There are several departments involved when it comes to our response to encampments. We are working to gather all the information for you to have a complete story.
Can you tell me what your deadline is?
My contact information is listed below if you have any questions.
Communications and Public Engagement Department
828-712-1481 - Cell
When we followed up on the question, we were forwarded the city’s press release on the removal of an encampment near I-240 and Haywood Street Congregation on December 8th and told to submit a public records request for the specifics on when and where Asheville Police had participated in the removal of encampments. Within 24 hours, that public records request had been closed with APD spokesperson Samantha Booth stating in an email, “the Asheville Police Department does not close encampments.”
Good morning Ursula,
The public records request was closed because the Asheville Police Department does not close encampments, we only enforce trespassing laws. Therefore there is nothing to provide.
When pressed further about this technicality, Booth opted not to respond.
We also reached out to City Council member Kim Roney, who has publicly condemned camp sweeps, but she also chose not to respond to either of our two emails on the subject.
So just how many times have the Asheville Police participated in this activity against CDC guidelines? We have several more public records requests currently open in an attempt to piece together the answer to this question, but for now all we have is estimates from community members. Those estimates vary widely, ranging from 12 to 30 to “constantly.” The one thing everyone is sure of is that only a handful of these incidents have made it into the local media.
Asheville Police Arrested Two Independent Journalists.
Two of those arrested at Aston park on Christmas were representatives of the Asheville Blade, an independent local media project: Matilda Bliss and Veronica Coit. Both were displaying press badges, and people who were on the ground reported that the two journalists were arrested first – preventing them from filming or photographing APD officers making the other arrests.
Coit was previously arrested while covering a protest in the wake of George Floyd’s murder during the summer of 2020, a move that landed the City of Asheville on the U.S. Press Freedom incident list.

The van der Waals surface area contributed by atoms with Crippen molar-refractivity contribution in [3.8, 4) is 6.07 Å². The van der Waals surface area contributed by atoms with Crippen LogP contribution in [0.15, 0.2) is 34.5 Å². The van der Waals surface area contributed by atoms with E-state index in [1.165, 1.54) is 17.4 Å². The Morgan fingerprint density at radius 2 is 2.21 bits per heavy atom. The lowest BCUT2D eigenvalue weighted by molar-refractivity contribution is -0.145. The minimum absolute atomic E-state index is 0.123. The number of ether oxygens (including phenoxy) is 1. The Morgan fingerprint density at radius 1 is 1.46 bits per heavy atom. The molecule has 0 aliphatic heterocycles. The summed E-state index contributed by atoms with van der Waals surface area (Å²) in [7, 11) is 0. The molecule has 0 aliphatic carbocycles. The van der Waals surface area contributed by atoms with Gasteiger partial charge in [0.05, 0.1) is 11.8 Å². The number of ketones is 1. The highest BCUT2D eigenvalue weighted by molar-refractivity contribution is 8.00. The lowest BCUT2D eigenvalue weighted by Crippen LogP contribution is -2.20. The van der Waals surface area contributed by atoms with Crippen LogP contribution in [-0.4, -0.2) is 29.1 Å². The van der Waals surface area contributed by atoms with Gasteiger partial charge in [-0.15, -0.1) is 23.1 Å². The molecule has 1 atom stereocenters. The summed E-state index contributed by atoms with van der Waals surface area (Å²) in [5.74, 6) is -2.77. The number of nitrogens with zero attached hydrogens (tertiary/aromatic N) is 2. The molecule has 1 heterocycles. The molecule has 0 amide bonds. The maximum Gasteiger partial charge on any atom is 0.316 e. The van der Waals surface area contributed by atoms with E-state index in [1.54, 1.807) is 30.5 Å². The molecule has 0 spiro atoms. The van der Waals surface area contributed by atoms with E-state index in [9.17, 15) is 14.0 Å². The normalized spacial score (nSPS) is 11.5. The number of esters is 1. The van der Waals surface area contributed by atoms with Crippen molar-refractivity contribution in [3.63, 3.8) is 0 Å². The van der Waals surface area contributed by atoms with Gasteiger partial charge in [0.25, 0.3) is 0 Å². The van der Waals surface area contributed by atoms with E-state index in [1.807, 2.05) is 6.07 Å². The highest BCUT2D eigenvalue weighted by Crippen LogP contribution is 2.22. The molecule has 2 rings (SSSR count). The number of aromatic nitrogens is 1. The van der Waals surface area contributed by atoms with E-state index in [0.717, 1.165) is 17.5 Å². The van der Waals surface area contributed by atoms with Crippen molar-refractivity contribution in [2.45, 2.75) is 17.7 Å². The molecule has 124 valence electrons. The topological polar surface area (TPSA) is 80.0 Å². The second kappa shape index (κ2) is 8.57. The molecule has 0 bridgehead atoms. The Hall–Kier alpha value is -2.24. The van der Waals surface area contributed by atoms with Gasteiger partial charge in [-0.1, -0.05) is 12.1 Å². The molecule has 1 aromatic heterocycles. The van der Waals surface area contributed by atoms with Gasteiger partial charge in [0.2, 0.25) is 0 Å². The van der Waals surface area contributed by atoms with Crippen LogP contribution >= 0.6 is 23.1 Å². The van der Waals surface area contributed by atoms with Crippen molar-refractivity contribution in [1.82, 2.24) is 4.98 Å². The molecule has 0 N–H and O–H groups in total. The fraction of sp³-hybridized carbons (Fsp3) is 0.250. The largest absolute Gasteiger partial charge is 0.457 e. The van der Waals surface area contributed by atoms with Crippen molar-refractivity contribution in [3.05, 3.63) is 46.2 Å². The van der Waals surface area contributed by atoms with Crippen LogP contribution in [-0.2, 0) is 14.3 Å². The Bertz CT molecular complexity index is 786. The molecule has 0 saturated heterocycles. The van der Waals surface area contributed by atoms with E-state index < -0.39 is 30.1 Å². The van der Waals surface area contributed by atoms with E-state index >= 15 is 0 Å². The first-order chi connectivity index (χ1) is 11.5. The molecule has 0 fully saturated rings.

Questions Surrounding Asheville Police Department Policy Remain Unanswered.
Asheville Police Department has a policy that explicitly outlines its approach to encountering unhoused community members. According to the latest version of the policy available online, APD will give encampments seven days’ notice to vacate public property. On the evening of December 19th, campers present at Aston Park told us that officers directly contradicted this policy during their encounter, saying it was no longer in effect or did not apply to city property. This claim was repeated by other officers throughout the week.
We reached out to Asheville Police Department spokesperson Bill Davis on December 20th and asked him to clarify the latest version of the policy. In an email response, Davis said, “The new update is being reviewed and should be completed and signed...this week, hopefully.” We have not received the new policy as of publishing.
The Asheville Free Press has made several public records requests to clarify both the current policy and the incoming policy update. We will publish further information as we learn more.
“A Warm, Happy and Healthy Holiday Season.”
The City of Asheville loves to post cute, low-resolution memes and stock photos on its official Twitter account. On Christmas day, they made one such post wishing residents a “warm, happy and healthy Holiday Season.” Clearly, this offer does not apply to people who live outside or those advocating for them.
The City of Asheville, despite its messaging, remains intensely hostile to independent journalism, requests for transparency, and our unhoused neighbors – but with the omicron variant on the rise and the perpetual housing crisis, there are likely to be more demonstrations in 2022, not less.
The Asheville Free Press will continue covering these community-led demonstrations and the abuses of power they are met with into the new year.
Ursula Wren is a journalist and editor. She can be reached with questions or tips via email. She tweets from the hip @ursulawren.